Michelle Obama to receive 100 hand-woven saris on India trip
The weavers have spent months painstakingly making the garments which they hope will promote their centuries-old industry
Indian weavers are planning to give U.S. First Lady Michelle Obama 100 hand-woven silk saris during her visit to New Delhi with her husband, a local businessman said Sunday.
The weavers have spent months painstakingly making the garments which they hope will promote their centuries-old industry in India's holiest city Varanasi, as they face threats from cheaper, mass-produced competition.
"We have used pure gold and silver threads for the sari that we have prepared for Michelle," said Pervez Matin, whose family has been in the weaving business for three generations.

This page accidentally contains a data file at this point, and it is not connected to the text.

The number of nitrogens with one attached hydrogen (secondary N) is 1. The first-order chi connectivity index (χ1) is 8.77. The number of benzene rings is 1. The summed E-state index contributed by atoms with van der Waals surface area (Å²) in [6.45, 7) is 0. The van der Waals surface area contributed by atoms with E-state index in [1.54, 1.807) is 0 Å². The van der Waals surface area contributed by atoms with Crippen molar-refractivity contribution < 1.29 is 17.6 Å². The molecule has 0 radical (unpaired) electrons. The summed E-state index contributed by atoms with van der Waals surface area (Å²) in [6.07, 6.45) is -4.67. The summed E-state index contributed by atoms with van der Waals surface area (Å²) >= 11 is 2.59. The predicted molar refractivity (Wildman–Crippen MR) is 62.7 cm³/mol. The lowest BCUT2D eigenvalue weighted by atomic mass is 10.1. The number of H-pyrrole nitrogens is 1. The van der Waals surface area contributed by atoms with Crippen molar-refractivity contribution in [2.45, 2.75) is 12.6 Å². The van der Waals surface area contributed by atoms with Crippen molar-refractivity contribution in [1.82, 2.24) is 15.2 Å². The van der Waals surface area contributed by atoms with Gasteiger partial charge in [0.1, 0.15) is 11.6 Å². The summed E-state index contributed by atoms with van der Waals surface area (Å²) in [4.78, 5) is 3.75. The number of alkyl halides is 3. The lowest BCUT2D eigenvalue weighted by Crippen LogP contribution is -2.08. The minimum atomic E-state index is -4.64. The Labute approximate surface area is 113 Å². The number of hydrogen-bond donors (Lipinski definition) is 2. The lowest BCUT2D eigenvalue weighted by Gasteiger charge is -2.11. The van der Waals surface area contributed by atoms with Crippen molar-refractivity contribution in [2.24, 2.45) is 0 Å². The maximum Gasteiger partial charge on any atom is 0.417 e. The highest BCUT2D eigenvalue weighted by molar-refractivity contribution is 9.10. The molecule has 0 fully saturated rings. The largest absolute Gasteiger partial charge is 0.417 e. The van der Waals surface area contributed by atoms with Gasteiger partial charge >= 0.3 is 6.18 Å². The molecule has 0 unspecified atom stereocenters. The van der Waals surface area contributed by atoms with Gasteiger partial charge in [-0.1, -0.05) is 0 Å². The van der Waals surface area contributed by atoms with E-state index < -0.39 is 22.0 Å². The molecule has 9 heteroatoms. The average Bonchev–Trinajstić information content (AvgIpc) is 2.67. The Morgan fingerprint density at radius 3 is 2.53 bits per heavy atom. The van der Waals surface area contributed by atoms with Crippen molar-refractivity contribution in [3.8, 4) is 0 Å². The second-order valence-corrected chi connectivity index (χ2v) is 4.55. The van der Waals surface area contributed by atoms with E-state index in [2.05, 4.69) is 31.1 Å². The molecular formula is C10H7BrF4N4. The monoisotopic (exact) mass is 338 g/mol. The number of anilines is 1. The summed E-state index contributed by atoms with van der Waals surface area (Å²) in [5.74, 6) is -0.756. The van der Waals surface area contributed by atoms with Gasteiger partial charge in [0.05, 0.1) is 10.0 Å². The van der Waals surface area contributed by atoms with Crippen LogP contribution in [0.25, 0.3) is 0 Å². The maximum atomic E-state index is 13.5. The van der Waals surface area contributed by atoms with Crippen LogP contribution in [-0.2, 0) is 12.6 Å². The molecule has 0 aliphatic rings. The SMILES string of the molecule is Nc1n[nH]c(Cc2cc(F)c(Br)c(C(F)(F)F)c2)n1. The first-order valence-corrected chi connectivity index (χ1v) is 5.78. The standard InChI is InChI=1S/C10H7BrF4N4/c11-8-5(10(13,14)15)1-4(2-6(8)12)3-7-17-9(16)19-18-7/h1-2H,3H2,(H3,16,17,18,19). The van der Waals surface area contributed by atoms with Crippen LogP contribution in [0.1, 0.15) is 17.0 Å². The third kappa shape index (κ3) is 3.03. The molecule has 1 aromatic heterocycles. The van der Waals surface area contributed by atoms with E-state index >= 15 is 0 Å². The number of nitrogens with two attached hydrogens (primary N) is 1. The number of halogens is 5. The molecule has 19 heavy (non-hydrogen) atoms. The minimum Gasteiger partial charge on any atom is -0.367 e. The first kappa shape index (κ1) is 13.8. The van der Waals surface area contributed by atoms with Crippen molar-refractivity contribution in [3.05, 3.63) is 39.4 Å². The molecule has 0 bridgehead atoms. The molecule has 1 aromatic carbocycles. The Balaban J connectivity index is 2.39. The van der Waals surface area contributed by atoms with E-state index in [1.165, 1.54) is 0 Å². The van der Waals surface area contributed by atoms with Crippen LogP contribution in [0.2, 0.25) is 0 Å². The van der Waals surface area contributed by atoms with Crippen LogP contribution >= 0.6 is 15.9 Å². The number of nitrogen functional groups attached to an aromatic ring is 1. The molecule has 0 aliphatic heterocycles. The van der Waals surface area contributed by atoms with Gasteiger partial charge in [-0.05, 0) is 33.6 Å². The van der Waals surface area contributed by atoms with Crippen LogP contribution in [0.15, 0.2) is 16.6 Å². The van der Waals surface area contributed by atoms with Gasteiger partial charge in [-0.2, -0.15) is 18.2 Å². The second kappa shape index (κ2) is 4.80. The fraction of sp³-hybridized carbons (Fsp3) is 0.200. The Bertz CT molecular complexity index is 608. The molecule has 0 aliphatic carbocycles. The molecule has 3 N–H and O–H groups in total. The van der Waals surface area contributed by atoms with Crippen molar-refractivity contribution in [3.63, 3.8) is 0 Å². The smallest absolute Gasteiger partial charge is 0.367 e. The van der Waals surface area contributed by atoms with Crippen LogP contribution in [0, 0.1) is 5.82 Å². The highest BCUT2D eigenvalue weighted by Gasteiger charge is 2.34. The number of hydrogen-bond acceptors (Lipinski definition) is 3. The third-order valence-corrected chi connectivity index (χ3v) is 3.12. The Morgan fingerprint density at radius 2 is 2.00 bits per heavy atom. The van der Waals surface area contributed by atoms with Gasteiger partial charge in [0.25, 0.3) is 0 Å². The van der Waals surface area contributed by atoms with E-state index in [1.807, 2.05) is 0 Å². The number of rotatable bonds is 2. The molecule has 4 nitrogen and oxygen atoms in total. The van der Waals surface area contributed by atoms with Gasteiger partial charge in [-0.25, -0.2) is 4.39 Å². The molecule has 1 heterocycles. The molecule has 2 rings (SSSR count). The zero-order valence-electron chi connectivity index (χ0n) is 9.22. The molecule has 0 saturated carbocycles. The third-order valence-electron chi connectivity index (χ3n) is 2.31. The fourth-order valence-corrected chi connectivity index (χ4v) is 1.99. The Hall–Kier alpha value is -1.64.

"It was woven on a handloom by our workers over two months," he told AFP by phone from Varanasi.
Matin's cream-coloured sari, which would normally cost 150,000 rupees ($2,400), is among 100 that Varanasi's weavers are planning to send to Obama, who arrived with the US president Sunday on a three-day visit to India.
The stylish First Lady stepped off Air Force One wearing a tailored dress and matching jacket with splashes of blue, black and white, by Indian-American designer Bibhu Mohapatra.
"We know about the First Lady's love for our handwoven fabric. We will send all the saris and she can pick and choose what she likes," Matin said.
Varanasi's mainly Muslim weavers have long been famous for their high quality silk products which take days and sometimes months to make and fetch up to $10,000 apiece.
But craftsmen say the traditional Banarasi silk industry is hanging on by a thread and could be killed off within a generation by factory-made Chinese imports.
"Our industry is suffering. We thought it (gifting the saris to Obama) is a good way to highlight the problems that we are facing," Matin said.
"If she likes our saris and decides to wear them, it will be a great gesture of beauty with purpose."